Polar research ship leaves Portsmouth to study impacts of climate change on Antarctica

RRS Sir David Attenborough Credit: PA Media

The research ship RRS Sir David Attenborough has set sail for a six-month deployment to Antarctica to examine the threat of future sea-level rises and dangers for marine biodiversity.

The £200 million polar research ship, which has a 30-strong crew with up to 60 scientists and support staff onboard, left its home port of Harwich in Essex on Sunday.

After visiting Portsmouth, Hampshire, to pick up fuel, it is set to arrive at Rothera Research Station, on the Antarctic peninsula by Christmas.

Ahead of its departure, Professor Dame Jane Francis, director of British Antarctic Survey, which operates the ship, said that scientists were investigating tipping points “where the earth goes into irreversible change” such as the west Antarctic ice sheet.

She said: “If that ice sheet does melt, it holds about three to five metres of global sea level rise, so what happens in Antarctica won’t just stay in Antarctica, it will affect us all.”

She added: “Global sea level is rising quite consistently now, it’s about 3mm to 4mm per year, which doesn’t sound much but that will inundate quite a lot of coastlines around the world.”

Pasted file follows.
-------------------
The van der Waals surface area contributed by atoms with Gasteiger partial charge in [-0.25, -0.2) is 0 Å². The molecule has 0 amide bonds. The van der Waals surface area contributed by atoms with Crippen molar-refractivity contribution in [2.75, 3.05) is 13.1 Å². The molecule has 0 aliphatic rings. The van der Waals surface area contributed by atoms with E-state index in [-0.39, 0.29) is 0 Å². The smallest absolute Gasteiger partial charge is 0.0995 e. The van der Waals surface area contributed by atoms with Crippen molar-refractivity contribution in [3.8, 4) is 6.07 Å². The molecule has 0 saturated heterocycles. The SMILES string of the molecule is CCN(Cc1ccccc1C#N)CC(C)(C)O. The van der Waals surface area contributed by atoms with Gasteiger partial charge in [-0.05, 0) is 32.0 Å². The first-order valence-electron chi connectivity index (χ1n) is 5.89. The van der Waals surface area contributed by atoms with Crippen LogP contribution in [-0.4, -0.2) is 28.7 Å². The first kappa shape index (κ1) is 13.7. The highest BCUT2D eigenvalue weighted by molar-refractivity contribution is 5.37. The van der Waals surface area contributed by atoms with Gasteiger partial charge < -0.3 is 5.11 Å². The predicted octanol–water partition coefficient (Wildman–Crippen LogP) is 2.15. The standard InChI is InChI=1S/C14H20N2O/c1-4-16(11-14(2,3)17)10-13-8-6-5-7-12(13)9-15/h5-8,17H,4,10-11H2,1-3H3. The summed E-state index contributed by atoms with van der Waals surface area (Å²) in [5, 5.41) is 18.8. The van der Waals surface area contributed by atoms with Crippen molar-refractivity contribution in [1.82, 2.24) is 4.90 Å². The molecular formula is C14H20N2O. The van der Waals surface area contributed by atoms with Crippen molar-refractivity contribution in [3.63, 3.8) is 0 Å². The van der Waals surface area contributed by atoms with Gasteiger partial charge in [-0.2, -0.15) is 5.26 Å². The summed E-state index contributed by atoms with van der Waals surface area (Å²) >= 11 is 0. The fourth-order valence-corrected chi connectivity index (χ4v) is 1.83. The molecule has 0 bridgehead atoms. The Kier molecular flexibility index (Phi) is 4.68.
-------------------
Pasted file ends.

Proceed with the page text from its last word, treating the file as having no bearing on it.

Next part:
Prof Francis continued: “What we really need to do and what I hope comes out of this next voyage is to really understand more about how climate change is affecting Antarctica.”

The ship will use an artificial intelligence system that will recommend the fastest and most fuel-efficient routes between locations, taking into account sea ice, ocean dynamics and weather.

An online poll had suggested that the ship be called Boaty McBoatface, but one of its robotic submarines was given the title instead.

Prof Francis said: “It did bring attention to the ship… but I think the decision to call it Sir David Attenborough was absolutely perfect and it’s a great honour to have a ship with his name on it.”